Reversing the trend in our society may be an impossible chore. Like Atlas, there may come a time when the standard holders who are still keeping the literary classics alive, the museums of art history operating, and the music of a dead generation barely beating, there may come time when these gallant intellectuals shrug, and the entire culture dissipates into one big colossal mass of plastic.

Mark Twain wrote on this topic of dying culture as a force of habit throughout his long and illustrious career. He mocked the people who made him famous, the people who bought his books, he laughed at their voracious appetite for triviality. In Huckleberry Finn, perhaps the greatest American novel, Twain details the nonsense of adults, the hypocrisy, inconsistencies and triviality which stains so much of their lives. Huck Finn, a rather uneducated individual, becomes the voice of reason in a world gone mad; a voice of reason in a world obsessed with the color of skin and the way someone looks, Huck Finn see’s that what really matters is the human heart.

A hundred years later and you and I still live in a culture that is inundated with how it looks. Matters of the heart, spirituality, and depth of intellect are pushed to the background in favor of the latest trends and meaningless fare. If you don’t believe then just consider for a moment that all these years later, women are still living under the oppressive force of a culture that demands they look a certain way.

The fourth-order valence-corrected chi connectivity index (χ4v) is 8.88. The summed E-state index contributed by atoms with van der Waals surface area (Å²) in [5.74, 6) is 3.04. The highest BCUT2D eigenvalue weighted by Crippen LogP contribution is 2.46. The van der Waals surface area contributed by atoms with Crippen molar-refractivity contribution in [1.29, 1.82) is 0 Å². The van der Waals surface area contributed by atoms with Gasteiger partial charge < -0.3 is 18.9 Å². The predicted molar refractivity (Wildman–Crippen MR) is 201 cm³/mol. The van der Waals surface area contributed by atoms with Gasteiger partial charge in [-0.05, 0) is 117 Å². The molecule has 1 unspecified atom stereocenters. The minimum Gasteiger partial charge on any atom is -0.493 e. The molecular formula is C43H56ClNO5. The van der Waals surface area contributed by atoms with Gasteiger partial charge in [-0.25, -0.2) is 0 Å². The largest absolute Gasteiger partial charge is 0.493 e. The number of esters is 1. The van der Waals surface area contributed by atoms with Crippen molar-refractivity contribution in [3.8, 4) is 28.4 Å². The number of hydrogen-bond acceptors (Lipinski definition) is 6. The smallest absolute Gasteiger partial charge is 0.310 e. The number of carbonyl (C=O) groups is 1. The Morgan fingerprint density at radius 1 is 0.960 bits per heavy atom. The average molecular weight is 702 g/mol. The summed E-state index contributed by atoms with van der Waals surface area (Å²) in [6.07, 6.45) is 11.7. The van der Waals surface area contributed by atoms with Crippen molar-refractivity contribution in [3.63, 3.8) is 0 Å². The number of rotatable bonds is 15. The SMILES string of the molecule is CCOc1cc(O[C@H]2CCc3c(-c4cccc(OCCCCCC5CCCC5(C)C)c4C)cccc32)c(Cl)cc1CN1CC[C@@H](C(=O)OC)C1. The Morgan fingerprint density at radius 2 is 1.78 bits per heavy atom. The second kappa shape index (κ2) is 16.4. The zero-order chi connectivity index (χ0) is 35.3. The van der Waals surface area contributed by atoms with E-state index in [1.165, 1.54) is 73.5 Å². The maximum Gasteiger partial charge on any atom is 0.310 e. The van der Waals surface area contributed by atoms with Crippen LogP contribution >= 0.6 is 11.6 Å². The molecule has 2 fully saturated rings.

Our culture spends more time arguing about the glass ceiling, the invisible barrier that is supposedly preventing women from earning the same amount as men in the work force. And while equality is definitely something I support, if we’re going to be honest; who cares if the glass ceiling is shattered or not, if women are still under the oppression of depression and stress thanks to our cultural attitude of making them feel ugly because they don’t look like a Victoria’s Secret model? Who cares if women make more money now; because the rates of depression in women are higher than in men. What good is all the money if you hate yourself because you’ve been taught to think your hips are too big?

It would seem that the Super Bowl is merely another reminder of our culture gone mad. But then again, what do I know.

Just a few thoughts as I sipped my coffee,

Kenneth



Categories: Culture & Society

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42 replies

  1. Something I have learned about women, that oppression/depression thing and all our body image issues, are primarily self inflicted. It upsets some people when i say that, but self inflicted means we have the power to self cure and self heal and be free of them, completely independent of culture and other people’s opinions. It’s a bit humorous, but it is often women ourselves who are so judgmental about our own selves and about other women. Men tend perceive women with much more delight them we perceive ourselves. Obviously.